Rporting here from One Fat Frog, Orlando with some more food safety tips to keep your customers happy and healthy when enjoying your restaurant.

Every  restaurant owner has a lot to consider when opening a restaurant.  With specific dietary restriction and lifestyles becoming more mainstream it is important to be informed on the diverse dietary choices and preferences of restaurant goers.

Kitchen Managers, Chefs, Owners, and Staff  have to know the dietary restrictions that come with a Vegan/Vegetarian, Halal, Kosher, Lactose Intolerance among many others.  Knowing is half the battle since preparation is just as essential to provide your customers with a great dining experience.

A very common issue that arises is cross contamination when preparing food. Allow me to be anecdotal to further emphasize my point.

I’ve been a vegetarian for years. It’s a common assumption that if there’s a dish that includes meat.  that simply removing the meat from the dish after it’s been cooked and prepared is fine, but that’s not an entirely accurate assumption.

There are certain types of enzymes in the body that break down meat properties, if you’re a vegetarian and suddenly introduce meat properties to your bodies, these enzymes may be out of practice which may result in symptoms similar to food poisoning (according to some vegetarians, everyone’s bodies are different).  While these potential  symptoms usually last a couple of days, and vary in severity, it’s certainly not a risk you want to take when running a restaurant.

I’m one of those folks that has fallen in one of these circumstances  and it’s not pretty.  At a popular restaurant chain I ordered a  Flat Bread Pizza without bacon .  The pizza arrived on my table, it had bacon on it- no big deal.  Although I hate sending food back I requested the meatless pizza which was ordered. Ultimately, the restaurant’s solution was to pick off the bacon that sat on top, add a little more cheese,  re-heat, and re-serve it to me. At this point I didn’t want to cause a fuss and technically the meat was removed so I took one for the team and ate it. The result was severe food poisoning for two days straight, I could not keep anything in. It was a result of the cross contamination.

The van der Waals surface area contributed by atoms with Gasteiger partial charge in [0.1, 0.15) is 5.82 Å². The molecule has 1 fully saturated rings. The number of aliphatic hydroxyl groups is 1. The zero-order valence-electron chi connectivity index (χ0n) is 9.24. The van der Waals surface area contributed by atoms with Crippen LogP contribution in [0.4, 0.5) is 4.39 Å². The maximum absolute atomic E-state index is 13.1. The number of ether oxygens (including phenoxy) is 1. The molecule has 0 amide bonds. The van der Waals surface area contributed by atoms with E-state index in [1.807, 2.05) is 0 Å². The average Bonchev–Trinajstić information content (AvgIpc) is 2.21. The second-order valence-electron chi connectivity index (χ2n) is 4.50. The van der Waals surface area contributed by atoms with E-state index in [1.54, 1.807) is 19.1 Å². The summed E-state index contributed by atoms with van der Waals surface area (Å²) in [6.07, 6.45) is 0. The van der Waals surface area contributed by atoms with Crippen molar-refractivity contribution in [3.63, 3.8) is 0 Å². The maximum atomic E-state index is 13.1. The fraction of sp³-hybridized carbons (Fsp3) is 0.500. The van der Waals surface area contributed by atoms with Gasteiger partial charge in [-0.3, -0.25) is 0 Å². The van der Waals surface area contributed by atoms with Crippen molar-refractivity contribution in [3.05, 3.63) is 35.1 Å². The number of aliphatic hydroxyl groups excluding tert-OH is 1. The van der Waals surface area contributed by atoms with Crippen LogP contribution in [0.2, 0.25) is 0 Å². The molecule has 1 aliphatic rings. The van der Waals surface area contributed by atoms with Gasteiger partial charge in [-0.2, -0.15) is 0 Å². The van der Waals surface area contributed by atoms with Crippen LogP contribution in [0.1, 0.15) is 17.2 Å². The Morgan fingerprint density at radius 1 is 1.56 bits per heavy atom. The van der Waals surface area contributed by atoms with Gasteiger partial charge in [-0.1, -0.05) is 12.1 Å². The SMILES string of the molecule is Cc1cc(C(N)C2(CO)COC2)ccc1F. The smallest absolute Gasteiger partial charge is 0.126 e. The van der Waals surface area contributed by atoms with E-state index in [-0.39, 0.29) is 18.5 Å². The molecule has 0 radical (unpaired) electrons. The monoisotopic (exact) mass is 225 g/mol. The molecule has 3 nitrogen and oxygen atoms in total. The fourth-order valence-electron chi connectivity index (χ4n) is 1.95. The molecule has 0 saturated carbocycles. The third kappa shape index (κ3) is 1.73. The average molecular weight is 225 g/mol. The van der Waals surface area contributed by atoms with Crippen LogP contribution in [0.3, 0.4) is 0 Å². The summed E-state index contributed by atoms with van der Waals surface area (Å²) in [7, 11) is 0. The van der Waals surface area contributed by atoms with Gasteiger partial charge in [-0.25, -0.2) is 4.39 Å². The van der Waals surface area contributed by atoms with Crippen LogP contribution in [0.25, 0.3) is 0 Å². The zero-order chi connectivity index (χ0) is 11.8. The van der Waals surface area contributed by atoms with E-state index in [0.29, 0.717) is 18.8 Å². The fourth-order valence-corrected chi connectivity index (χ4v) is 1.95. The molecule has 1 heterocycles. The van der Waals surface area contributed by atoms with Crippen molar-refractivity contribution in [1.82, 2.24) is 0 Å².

Now, although the meat had been removed, the fats and proteins in the bacon had been cooked into the dish and I consumed the same properties as if I had kept the bacon on the pizza. This is common, food proteins and properties travel on surfaces quite easily. A two day vomit-fest may not be life threatening but when it comes to something like allergies it could be potentially catastrophic.  For others it may manifest in upset stomach and diarrhea.

So how do we avoid these instances? Be extra mindful to preparation, if at all possible try to keep restaurant equipment and prep surfaces a separate or at the very least constantly sanitized as to avoid cross contamination.  This also includes dishes, cutting knives and even gloves worn by kitchen staff.

Our team at One Fat Frog, Orlando has been proud to work with a variety of restaurant concepts  including those whose clientele are primarily have  vegan, kosher, and halal palette. But we feel this advice is especially valuable to those restaurants that aim to please customers of all kinds.  As an industry we are responsible for teaching our staff about this; education is key.  Guaranteed the franchise staff would not have picked off the meat had they understood the mechanics of the ultimate food poisoning.

While we’re not a staff of highly trained physicians, it goes to stand that any sort of food allergy might have similar if not more adverse affects.